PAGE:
To better understand how individual processes combine to cause flooding and erosion events, we investigate the relative contribution of tides, waves, and nontidal residuals to extreme total water levels (TWLs) at the shoreline of U.S. West Coast sandy beaches. Extreme TWLs, defined as the observed annual maximum event and the simulated 100 year return level event, peak in Washington, and are on average larger in Washington and Oregon than in California. The relative contribution of wave-induced and still water levels (SWL) to the 100 year TWL event is similar to that of the annual maximum event; however, the contribution of storm surge to the SWL doubles across events. Understanding the regional variability of TWLs will lead to a better understanding of how sea level rise, changes in storminess, and possible changes in the frequency of major El Niños may impact future coastal flooding and erosion along the U.S. West Coast and elsewhere.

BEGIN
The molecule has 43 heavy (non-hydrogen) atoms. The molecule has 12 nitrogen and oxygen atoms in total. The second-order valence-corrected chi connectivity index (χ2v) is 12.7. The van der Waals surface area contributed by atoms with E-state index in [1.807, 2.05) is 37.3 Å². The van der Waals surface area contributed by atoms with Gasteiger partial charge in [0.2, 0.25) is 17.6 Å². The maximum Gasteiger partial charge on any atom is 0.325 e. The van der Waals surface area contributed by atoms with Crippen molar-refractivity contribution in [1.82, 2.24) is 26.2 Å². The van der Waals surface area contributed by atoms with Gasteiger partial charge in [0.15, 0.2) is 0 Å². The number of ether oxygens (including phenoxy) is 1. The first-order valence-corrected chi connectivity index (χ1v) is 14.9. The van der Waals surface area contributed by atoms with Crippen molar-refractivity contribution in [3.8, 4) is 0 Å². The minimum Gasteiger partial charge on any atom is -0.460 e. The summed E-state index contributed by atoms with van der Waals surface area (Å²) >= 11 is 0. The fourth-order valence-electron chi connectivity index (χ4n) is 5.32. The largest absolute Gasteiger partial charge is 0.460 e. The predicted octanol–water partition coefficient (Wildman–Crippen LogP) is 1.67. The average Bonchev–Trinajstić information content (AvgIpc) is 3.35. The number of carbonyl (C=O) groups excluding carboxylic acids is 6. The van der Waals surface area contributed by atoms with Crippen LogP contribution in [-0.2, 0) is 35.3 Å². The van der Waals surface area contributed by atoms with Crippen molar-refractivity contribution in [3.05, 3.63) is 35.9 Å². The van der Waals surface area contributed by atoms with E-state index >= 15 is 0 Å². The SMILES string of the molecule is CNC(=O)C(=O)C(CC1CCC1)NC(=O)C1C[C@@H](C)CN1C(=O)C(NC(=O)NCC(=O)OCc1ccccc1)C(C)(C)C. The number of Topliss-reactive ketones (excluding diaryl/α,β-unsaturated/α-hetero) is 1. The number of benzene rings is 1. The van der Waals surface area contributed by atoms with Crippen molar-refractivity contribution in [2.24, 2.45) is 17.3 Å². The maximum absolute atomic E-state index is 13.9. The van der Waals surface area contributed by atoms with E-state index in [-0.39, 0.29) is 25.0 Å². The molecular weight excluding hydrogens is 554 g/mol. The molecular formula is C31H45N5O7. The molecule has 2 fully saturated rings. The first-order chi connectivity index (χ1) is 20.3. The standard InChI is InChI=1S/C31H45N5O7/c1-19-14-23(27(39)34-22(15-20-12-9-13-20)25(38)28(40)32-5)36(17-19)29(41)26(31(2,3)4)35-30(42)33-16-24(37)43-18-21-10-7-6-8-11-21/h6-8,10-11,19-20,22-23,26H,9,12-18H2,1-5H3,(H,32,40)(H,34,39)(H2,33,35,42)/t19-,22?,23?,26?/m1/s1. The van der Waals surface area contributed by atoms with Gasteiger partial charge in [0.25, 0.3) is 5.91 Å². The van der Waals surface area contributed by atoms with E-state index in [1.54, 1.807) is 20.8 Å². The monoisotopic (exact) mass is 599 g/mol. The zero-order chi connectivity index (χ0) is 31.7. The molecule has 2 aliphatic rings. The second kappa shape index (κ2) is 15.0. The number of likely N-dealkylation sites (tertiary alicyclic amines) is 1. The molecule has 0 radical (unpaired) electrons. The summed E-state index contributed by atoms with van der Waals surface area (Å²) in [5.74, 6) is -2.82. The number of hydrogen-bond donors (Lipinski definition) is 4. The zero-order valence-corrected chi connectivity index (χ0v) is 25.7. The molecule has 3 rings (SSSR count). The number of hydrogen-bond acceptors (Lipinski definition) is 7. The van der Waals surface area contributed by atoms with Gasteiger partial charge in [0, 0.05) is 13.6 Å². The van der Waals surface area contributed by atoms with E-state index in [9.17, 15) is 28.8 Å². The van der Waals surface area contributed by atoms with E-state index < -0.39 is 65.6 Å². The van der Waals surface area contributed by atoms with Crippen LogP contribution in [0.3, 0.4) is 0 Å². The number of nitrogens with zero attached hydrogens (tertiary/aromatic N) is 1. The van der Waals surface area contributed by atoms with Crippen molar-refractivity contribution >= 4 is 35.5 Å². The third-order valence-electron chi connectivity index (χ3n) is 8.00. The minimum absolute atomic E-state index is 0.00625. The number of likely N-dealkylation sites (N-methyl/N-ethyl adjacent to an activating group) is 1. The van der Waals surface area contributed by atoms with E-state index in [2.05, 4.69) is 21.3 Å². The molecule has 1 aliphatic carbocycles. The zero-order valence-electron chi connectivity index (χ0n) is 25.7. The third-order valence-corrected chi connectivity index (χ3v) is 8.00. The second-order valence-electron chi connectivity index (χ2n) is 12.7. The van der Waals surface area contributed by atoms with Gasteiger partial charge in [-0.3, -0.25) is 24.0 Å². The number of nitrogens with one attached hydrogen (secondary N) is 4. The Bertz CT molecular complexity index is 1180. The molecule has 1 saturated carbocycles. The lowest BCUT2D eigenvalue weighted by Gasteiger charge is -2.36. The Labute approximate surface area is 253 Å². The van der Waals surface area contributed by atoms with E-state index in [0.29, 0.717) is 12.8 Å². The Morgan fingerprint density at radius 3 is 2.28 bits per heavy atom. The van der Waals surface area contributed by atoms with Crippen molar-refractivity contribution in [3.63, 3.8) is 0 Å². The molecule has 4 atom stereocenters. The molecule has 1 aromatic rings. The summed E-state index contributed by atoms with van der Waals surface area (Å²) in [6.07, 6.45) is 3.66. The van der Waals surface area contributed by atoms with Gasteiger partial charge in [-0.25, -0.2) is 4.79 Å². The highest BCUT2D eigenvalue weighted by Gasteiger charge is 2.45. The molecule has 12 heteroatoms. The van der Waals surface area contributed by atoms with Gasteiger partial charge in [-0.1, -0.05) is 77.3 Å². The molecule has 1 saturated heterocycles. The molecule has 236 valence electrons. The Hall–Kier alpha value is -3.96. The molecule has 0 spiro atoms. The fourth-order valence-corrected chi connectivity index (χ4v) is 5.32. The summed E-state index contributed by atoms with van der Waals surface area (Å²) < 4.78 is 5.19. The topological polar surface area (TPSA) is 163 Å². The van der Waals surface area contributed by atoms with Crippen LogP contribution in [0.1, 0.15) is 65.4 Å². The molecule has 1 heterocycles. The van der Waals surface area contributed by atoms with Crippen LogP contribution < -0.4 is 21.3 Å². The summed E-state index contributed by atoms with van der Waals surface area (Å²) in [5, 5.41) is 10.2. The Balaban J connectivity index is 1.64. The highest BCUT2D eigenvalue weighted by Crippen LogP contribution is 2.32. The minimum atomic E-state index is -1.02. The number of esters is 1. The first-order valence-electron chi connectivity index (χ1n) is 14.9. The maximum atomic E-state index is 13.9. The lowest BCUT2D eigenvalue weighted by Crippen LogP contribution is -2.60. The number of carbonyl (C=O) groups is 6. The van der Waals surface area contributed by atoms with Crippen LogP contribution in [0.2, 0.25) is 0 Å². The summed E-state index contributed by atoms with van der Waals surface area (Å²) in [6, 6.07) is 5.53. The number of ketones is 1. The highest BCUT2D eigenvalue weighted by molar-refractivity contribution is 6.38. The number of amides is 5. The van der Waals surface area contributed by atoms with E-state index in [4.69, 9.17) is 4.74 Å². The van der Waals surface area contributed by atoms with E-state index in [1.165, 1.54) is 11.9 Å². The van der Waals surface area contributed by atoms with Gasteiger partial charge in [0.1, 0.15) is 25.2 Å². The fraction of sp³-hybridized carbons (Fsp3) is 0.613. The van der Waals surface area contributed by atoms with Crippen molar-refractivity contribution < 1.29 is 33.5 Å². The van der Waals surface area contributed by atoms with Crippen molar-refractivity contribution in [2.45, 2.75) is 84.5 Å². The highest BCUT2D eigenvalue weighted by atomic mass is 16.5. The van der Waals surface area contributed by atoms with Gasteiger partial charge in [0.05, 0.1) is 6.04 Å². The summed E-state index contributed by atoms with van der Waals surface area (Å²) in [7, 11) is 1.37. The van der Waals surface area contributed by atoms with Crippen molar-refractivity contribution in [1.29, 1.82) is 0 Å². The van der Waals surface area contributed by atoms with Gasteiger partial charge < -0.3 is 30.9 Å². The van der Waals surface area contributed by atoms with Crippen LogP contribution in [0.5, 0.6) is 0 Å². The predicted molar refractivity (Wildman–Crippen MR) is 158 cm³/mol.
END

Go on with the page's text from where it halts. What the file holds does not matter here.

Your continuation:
Additional publication details
|Publication Subtype||Journal Article|
|Title||The relative contribution of waves, tides, and nontidal residuals to extreme total water levels on U.S. West Coast sandy beaches|
|Series title||Geophysical Research Letters|
|Contributing office(s)||St. Petersburg Coastal and Marine Science Center|
|State||California, Oregon, Washington|
|Google Analytic Metrics||Metrics page|